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As the second quarter of 2020 draws to a close, much has changed since the coronavirus pandemic led to a global lockdown in March. Economies in the US and globally have started reopening, and we have begun to see a return of economic activity. Stocks have rebounded strongly, although still displaying a heightened degree of volatility, and bond market liquidity has improved from the worst of the crisis. However, uncertainty remains as virus rates continue to increase in the US and emerging markets.


The Pandemic Continues

As it appeared that rates of infection were flattening in the US, many states began reopening in the second quarter. While northeastern states appear to have had better containment of the virus, a number of western and southern states have seen soaring numbers, leading to record new reported cases in the US as a whole. Health officials continue to warn that the worst may be yet to come. As a result, many states have paused on reopening and some are requiring quarantine for visitors from harder hit states.
Globally, Asia and Europe have also begun reopening their economies, as infection rates appear to be under better control. Emerging markets, especially in the Americas, continue to see rising numbers of new cases.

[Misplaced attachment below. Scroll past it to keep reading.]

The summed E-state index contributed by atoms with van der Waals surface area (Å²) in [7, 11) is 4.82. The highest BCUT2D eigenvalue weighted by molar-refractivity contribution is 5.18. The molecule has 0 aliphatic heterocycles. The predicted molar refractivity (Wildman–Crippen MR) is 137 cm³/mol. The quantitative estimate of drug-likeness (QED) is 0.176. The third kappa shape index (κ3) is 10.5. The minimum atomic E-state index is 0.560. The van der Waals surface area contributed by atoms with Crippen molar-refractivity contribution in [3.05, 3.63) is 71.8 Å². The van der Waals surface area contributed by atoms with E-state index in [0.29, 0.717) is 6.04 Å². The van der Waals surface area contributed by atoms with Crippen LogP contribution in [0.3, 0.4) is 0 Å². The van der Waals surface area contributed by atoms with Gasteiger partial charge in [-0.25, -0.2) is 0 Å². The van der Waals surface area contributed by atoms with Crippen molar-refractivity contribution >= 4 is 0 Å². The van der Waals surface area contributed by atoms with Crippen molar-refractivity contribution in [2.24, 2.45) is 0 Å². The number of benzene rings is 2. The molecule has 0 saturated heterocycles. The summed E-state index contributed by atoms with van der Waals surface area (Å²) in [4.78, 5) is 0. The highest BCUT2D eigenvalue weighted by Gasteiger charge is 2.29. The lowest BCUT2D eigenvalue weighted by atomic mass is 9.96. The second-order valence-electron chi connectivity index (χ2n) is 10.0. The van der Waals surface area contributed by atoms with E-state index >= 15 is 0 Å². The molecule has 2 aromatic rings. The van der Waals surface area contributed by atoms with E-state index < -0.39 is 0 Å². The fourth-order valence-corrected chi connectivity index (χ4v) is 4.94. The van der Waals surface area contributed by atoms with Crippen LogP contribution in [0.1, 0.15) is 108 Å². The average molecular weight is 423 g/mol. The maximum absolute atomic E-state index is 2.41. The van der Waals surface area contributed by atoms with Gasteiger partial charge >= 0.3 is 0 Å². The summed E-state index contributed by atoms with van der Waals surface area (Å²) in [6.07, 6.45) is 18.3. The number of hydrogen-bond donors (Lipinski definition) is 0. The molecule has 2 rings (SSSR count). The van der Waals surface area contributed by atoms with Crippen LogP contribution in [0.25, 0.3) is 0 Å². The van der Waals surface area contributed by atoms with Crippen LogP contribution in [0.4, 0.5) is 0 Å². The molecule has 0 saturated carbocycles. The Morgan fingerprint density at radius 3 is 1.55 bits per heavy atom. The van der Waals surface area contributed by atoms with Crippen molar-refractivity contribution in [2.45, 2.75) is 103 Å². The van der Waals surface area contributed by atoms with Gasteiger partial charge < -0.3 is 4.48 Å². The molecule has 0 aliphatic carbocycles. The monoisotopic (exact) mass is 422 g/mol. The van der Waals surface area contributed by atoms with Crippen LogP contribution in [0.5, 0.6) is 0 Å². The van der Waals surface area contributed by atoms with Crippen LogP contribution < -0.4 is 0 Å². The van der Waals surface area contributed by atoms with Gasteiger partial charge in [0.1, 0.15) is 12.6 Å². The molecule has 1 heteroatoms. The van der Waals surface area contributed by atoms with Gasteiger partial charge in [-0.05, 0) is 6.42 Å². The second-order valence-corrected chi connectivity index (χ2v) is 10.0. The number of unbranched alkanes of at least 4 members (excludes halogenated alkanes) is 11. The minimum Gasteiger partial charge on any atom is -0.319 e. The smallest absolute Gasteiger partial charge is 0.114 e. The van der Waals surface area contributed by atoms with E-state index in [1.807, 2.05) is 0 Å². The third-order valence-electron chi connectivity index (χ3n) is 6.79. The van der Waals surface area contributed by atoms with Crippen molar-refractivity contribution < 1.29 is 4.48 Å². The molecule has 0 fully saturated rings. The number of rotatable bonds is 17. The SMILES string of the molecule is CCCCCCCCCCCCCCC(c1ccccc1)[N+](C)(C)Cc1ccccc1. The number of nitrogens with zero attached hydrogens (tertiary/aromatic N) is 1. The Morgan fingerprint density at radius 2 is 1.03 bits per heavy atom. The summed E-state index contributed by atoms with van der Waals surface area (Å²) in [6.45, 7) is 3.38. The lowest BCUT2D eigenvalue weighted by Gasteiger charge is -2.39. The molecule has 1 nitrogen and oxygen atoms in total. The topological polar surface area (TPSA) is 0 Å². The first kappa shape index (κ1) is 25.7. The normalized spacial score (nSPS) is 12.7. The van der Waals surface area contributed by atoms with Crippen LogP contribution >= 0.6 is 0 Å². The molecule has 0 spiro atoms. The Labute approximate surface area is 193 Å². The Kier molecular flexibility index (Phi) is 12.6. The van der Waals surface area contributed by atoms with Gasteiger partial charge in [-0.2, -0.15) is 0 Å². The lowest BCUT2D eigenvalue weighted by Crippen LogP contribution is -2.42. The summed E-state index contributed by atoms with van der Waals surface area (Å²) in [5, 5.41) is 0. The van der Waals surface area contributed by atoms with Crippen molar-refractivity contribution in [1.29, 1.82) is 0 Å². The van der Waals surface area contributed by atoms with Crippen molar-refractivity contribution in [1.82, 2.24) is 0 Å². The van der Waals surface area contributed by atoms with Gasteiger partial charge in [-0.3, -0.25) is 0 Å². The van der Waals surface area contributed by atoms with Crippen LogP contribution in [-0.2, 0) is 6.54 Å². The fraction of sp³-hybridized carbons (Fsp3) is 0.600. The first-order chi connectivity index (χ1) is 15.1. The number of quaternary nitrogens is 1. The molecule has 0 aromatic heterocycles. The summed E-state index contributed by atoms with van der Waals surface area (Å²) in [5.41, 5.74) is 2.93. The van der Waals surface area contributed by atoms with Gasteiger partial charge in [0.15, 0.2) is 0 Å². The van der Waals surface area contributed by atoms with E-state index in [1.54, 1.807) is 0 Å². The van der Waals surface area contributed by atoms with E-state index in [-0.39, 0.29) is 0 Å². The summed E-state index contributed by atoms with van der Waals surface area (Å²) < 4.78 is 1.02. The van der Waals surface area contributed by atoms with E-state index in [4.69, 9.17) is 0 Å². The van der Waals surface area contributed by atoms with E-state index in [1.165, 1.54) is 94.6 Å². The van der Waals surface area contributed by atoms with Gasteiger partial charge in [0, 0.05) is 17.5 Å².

Restarting US and Global Economies

As states have begun reopening, retail sales rebounded as consumers had more spending options after sitting on the sidelines for weeks. Manufacturing has also gained traction as new orders and production have gained and exports have increased. These improvements are coming off of the very low levels hit during the shutdown. Construction spending has lagged and the real estate market has been mixed, but generally strong, as buyers find homes for sale in short supply.
Unemployment continues to be top of mind, with June’s unemployment rate coming in at 11.1%, down from a high of 14.7% in April. Job creation resumed in the construction and hospitality industries, and small business hiring has outpaced that of larger firms. Saving jobs in small businesses also continues to be a focus, with the payroll protection plan (PPP) recently extended by five weeks. 

Another stimulus bill, including the extension of enhanced unemployment benefits, continues to be debated in Washington and renewal of the aid programs could be key to sustaining the confidence of investors. Infrastructure spending is also being proposed as a way to jump start economic activity although little progress has been made.
Internationally, economic releases were mixed in the quarter. A number of countries have seen manufacturing growth return, including China and Australia. The Eurozone has also seen better numbers as economies have begun to reopen. Japan and Italy have shown continued weakness. Emerging markets continue to suffer from inadequate health care systems, weak external demand and the effects of low oil prices.
Tensions over Chinese relations in Hong Kong have dominated recent headlines, as China passed new national security laws banning sedition, secession and treason for the territory and has started cracking down on activism. The new laws may limit Hong Kong’s ability to maintain freedoms guaranteed when its British colonization ended and jeopardize its position as a major financial hub.